In grade two, Melanie Mosher received a silver dollar for winning an essay contest and she has been fascinated with writing ever since. She now lives in a tiny green house with a bright orange door with her husband, Jim. Melanie loves to write for children. Her goal is to kindle their love of words, ignite their imaginations and spark their creativity. She has many freelance articles to her credit and her first picture book was published by Fifth House Publishers in May 2014. Her YA novel, Goth Girl, was published in April 2017 by Nimbus Publishing.
Mosher has a contagious enthusiasm when it comes to words. They can be wild and wacky or serious and somber. Recall your favourite poem or your most beloved children’s story; imagine a love letter that melted your heart or a great movie that moved your soul; ponder a motivational speech that stirred mankind to action or the to do list that stares at you from the desk. What do all of these things have in common? Words!
- Goth Girl (YA novel, Nimbus Publishing, April 2017)
- Fire Pie Trout (picture book, Fifth House Publishers, Spring 2014)
- “Pet Horoscopes: Raccoon” (Zamoof! magazine, Jan/Feb 2012)
- “The Whole Tooth and Nothing but the Tooth” (AppleSeeds magazine, September 2011)
- “Feet Up Chronicles: Toilet Triumphs” (Zamoof! magazine, March/April 2012)
- “The Kids at Heart” (Lifestyle Nova Scotia Magazine, Fall 2004)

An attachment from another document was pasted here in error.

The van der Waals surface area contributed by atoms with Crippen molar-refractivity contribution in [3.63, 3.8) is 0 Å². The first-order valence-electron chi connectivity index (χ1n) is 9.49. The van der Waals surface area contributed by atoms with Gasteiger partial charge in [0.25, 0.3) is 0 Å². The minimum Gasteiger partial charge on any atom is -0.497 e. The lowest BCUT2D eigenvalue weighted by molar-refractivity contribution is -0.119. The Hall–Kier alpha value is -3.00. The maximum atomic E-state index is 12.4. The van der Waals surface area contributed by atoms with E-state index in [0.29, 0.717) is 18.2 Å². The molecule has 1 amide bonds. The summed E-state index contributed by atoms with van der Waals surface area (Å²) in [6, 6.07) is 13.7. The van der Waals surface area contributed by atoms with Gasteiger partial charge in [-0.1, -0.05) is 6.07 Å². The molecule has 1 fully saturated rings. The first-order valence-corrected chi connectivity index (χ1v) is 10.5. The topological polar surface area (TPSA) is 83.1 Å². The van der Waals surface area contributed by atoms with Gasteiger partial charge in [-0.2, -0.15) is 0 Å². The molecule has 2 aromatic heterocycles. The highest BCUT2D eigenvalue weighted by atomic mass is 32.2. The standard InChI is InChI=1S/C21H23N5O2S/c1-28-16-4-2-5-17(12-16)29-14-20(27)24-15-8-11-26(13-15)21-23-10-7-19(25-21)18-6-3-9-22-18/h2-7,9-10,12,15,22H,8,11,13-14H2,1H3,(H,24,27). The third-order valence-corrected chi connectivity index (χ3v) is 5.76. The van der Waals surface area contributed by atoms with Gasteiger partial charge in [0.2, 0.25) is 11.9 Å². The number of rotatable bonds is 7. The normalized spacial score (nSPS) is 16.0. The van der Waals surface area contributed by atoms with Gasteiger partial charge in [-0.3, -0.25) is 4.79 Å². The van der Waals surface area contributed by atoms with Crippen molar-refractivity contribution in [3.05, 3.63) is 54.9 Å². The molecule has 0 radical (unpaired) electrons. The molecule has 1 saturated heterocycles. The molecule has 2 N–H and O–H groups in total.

- “Day Tripping in Nova Scotia” (Lifestyle Nova Scotia Magazine, Summer 2004)
- “A Christmas Tradition” (Lifestyle Nova Scotia Magazine, Holiday issue 2003)
- “Reading and Re-reading” (a bi-monthly column promoting children’s literature, Parent-Child Guide Book, 1998-1999)
- “Down Memory Lane” (a monthly lifestyle column, The Senior’s Advocate, 1998-2000)
- “Books, Books, Everywhere” (The Atlantic Connection, Fall 1999)
- “Land Ho!” (The Halifax Herald, Feb 28, 1999)
- “What’s Up With that Watermelon?” (ASK magazine, October 2013)
- “The Life of a Pit Pony” (AppleSeeds magazine, January 2014)
Goth Girl (summary):
There are only three things that fifteen-year-old Victoria Markham truly enjoys: English class, her signature “Goth Girl” look, and art. It’s just that she tends to do the last one late at night, with spray paint, in public places. It isn’t long before Vic is caught red-handed and forced into community service with a bunch of stereotypes: there’s Rachael, the princess; Russell and Peter, a pair of fist-bumping punks; and Zach, the rich jock, who Vic is secretly crushing on. The motley crew has to collaborate to produce a mural for Halifax, but getting it organized is like herding cats.
On top of all that, Vic’s mother’s boyfriend, the only father figure Vic has ever known and the one who taught her to paint, left them both. Vic’s mother is still reeling, her relationship with her daughter strained. She doesn’t understand Vic’s insistence on spiking her hair, piercing her nose and lip, and wearing black clothing and heavy makeup. Vic is convinced her mother doesn’t care enough to find out what’s really behind the get-up.
Tensions run high as Vic tries to figure out who she is: Victoria Markham or Goth Girl? Sometimes, there’s more to people than meets the eye.